Matt, you seriously don't understand the issue. There really ought to be a wheelchair accessibility checkbox when an event is created. Without such a feature, most organizers just don't think to mention it. Spend a day going around town in a wheelchair, before dismissing this request.
Matt, you do not get it. When someone is looking to join a group, they are going to ask each time if it is wheelchair accessible? We are trying to circumvent that process because we obviously already go through that or get there and can't get in!
I can appreciate the concern and as we've seen in the discussion, adding a feature to designate a venue as wheelchair accessible still puts the onus on organizers / members to add / maintain the information. We're keeping this idea open and definitely consider it (and all of the feedback posted here) important.
Right now, reaching out to organizers of groups you belong to and making sure they consider this when selecting venues (and designating it in the Meetup description / venue keywords) is going to be a much more effective way of ensuring accessible venues are selected for future Meetups.
Matt, it is obviously a zero priority for you and Meetup, and that is sad. I would say that you have just given us the royal brush-off. You only answered because ChiMommie has been bugging you. It is an everyday concern for many people who need to get into Meetup events. Meetup as well as most Meetup organizers are totally clueless and seemingly want to remain that way. If something ever happens to you or yours, maybe then you will understand, but why wait for that? We have communication abilities! ChiMommie, et. al, I think we need to print out everything and mail it to the CEO of Meetup in hopes that he will see it the old fashioned way. The intermediaries are not resolving a thing. Access should not have to be a popularity contest with votes!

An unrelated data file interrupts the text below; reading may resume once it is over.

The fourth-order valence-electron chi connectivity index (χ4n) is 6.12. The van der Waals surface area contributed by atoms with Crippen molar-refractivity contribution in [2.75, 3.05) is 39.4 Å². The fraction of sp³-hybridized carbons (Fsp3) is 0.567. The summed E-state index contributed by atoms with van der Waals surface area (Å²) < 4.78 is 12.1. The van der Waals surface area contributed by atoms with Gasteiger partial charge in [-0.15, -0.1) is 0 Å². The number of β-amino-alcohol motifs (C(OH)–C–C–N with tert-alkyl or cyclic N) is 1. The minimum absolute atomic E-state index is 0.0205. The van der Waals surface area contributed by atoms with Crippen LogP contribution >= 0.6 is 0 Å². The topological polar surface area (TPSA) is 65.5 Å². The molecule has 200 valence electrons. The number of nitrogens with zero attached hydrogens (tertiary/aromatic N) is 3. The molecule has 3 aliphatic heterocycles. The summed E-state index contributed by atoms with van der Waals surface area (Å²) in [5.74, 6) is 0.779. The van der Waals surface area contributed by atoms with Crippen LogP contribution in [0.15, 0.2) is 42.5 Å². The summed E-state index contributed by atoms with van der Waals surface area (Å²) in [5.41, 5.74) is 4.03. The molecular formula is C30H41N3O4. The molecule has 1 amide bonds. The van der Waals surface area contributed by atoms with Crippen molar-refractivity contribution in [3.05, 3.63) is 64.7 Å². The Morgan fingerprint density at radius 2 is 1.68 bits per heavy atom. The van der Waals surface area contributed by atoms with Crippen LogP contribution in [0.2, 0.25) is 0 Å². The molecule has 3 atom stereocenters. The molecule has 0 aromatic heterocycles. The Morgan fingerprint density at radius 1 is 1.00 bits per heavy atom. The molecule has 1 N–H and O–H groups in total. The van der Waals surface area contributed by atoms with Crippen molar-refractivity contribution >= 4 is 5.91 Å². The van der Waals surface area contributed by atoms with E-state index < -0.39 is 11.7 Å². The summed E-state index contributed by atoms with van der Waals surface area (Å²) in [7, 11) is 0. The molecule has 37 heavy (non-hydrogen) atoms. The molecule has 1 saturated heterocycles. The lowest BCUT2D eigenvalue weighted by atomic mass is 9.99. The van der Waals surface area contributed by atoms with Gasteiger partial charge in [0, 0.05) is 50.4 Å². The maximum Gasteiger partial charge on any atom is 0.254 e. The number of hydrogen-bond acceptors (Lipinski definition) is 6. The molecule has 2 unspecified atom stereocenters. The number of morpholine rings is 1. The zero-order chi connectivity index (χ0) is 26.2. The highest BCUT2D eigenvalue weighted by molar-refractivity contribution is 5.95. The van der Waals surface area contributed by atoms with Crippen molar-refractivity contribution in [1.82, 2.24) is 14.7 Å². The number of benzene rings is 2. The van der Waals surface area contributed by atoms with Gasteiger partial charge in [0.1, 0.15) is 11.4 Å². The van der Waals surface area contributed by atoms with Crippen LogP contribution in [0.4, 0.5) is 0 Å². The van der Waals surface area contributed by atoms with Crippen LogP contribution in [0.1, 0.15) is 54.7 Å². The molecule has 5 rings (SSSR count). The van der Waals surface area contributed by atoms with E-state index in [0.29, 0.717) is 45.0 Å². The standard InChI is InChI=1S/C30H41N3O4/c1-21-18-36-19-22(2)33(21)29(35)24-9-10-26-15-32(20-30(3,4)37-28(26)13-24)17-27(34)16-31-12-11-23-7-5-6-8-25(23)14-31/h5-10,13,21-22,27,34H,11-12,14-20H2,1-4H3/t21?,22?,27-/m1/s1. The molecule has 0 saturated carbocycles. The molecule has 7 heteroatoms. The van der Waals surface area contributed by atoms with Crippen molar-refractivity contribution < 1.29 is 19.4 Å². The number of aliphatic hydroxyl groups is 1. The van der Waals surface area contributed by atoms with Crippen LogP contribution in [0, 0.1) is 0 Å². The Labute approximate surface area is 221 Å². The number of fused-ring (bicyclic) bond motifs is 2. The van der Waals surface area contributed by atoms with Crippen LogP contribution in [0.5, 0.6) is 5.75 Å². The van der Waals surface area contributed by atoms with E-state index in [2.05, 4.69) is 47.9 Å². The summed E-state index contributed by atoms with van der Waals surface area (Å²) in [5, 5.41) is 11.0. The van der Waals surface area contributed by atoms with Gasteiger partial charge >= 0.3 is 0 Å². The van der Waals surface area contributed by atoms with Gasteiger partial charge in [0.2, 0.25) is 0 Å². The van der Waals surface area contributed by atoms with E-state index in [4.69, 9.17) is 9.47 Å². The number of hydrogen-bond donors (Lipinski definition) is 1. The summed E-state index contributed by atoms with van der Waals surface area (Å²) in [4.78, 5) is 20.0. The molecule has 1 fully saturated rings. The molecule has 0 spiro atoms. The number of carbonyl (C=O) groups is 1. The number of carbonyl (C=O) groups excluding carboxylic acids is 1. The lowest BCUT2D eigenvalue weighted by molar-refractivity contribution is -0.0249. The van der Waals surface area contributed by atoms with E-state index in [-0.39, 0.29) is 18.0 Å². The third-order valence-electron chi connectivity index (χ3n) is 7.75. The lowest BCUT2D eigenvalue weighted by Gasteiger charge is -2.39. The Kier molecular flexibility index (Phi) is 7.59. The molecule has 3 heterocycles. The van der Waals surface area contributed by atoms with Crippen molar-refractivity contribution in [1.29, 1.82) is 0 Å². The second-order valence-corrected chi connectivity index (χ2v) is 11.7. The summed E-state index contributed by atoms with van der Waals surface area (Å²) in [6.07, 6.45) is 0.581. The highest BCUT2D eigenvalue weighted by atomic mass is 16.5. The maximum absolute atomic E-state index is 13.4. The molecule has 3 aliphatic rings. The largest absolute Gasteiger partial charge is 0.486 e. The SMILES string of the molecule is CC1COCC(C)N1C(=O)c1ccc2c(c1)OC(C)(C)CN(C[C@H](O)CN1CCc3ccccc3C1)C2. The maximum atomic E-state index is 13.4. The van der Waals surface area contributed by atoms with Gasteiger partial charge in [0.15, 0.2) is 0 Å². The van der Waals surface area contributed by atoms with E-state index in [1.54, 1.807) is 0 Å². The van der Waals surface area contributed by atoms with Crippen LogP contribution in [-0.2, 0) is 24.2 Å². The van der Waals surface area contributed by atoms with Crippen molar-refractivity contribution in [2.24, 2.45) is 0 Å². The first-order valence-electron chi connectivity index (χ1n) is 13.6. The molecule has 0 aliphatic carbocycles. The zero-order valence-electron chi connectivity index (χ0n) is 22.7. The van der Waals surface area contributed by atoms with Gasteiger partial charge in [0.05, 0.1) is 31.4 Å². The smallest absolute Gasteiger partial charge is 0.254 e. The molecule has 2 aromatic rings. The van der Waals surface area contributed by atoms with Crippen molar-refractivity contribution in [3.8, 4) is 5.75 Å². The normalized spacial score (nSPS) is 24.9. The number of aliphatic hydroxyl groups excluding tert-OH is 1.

We're not working on this right now but will definitely keep in mind as we look to make improvements to venues.
Maybe Meetup could collaborate with websites that review public venues???
Yelp includes info on whether or not listed venues are wheelchair accessible.
I am sorry to say that people from Meetup who know nothing about accessibility and who are apparently busy with other things are being assigned to this topic or volunteering for it. When we complain that it is going nowhere - you protest, but look at it! You are ignoring what has been written already. Pleeeeze read and bump this up to someone who cares, knows, or has time for it. And please don't tell me you know someone who is disabled. That hasn't helped so far. We all know someone who is disabled. Forgive me for sounding cynical and impatient. I'm realistic and disabled. I am trying to get something changed here, that's all.
Matt, could you please scan what was already discussed on the Discuss Meetup Forum thread listed by ChiMommie? Then you'd get where we are coming from. Something to check for everyone would be good. Would it be possible to check Wheelchair accessible or Not wheelchair accessible or Don't know. Later that could be modified when someone found out.
I don't input data into Meetup, but I use a wheelchair and constantly try to get into venues that are inaccessible. How frustrating to travel an hour or two and be turned away! Someone in one of the organizations I belong to asked me to try to get Meetup to add wheelchair accessibility when I complained to him that it isn't on our Meetup information for our organization.
How about add a keyword "wheelchair accessible" to the venues?
Meetup couldn't possibly investigate all of the venues themselves, but they could include a "wheelchair accessible?" check-box on venue listings as a reminder to organizers, and organizers who know a venue is wheelchair accessible could click on that so that the wheelchair symbol that Susan (AKA ChiMommie) has elsewhere suggested would appear next to the venue name. But it seems like they should just do it regardless of the popular vote on it, given the nature of the request.
This is a great idea. While some event organizers might just say whether an event is accessible, having a designation that can be checked will further remind them.